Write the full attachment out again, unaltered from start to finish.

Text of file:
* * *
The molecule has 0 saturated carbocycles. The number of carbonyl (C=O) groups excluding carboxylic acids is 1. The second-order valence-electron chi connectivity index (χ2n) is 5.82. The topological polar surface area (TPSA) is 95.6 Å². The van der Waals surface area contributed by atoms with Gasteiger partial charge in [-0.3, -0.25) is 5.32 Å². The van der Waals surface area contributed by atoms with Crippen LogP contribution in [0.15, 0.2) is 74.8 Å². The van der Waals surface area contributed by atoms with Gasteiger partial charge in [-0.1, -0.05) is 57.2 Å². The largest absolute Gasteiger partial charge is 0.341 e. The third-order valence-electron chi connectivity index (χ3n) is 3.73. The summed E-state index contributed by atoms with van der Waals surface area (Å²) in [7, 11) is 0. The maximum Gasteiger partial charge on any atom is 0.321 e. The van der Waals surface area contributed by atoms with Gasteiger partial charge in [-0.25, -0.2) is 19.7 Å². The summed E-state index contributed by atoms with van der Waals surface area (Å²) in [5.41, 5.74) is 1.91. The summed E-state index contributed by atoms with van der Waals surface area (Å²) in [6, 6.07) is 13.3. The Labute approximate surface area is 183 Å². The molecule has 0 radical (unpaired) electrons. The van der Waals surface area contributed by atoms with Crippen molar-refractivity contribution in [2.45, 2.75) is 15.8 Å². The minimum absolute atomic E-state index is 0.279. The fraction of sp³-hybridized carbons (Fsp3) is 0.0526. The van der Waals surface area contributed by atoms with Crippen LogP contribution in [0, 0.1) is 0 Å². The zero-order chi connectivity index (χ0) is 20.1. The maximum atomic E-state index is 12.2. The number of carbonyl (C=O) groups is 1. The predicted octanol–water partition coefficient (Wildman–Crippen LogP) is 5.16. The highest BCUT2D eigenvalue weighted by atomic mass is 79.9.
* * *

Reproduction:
The molecule has 0 saturated carbocycles. The number of carbonyl (C=O) groups excluding carboxylic acids is 1. The second-order valence-electron chi connectivity index (χ2n) is 5.82. The topological polar surface area (TPSA) is 95.6 Å². The van der Waals surface area contributed by atoms with Gasteiger partial charge in [-0.3, -0.25) is 5.32 Å². The van der Waals surface area contributed by atoms with Crippen LogP contribution in [0.15, 0.2) is 74.8 Å². The van der Waals surface area contributed by atoms with Gasteiger partial charge in [-0.1, -0.05) is 57.2 Å². The largest absolute Gasteiger partial charge is 0.341 e. The third-order valence-electron chi connectivity index (χ3n) is 3.73. The summed E-state index contributed by atoms with van der Waals surface area (Å²) in [7, 11) is 0. The maximum Gasteiger partial charge on any atom is 0.321 e. The van der Waals surface area contributed by atoms with Gasteiger partial charge in [-0.25, -0.2) is 19.7 Å². The summed E-state index contributed by atoms with van der Waals surface area (Å²) in [5.41, 5.74) is 1.91. The summed E-state index contributed by atoms with van der Waals surface area (Å²) in [6, 6.07) is 13.3. The Labute approximate surface area is 183 Å². The molecule has 0 radical (unpaired) electrons. The van der Waals surface area contributed by atoms with Crippen molar-refractivity contribution in [2.45, 2.75) is 15.8 Å². The minimum absolute atomic E-state index is 0.279. The fraction of sp³-hybridized carbons (Fsp3) is 0.0526. The van der Waals surface area contributed by atoms with Crippen LogP contribution in [0, 0.1) is 0 Å². The zero-order chi connectivity index (χ0) is 20.1. The maximum atomic E-state index is 12.2. The number of carbonyl (C=O) groups is 1. The predicted octanol–water partition coefficient (Wildman–Crippen LogP) is 5.16. The highest BCUT2D eigenvalue weighted by atomic mass is 79.9.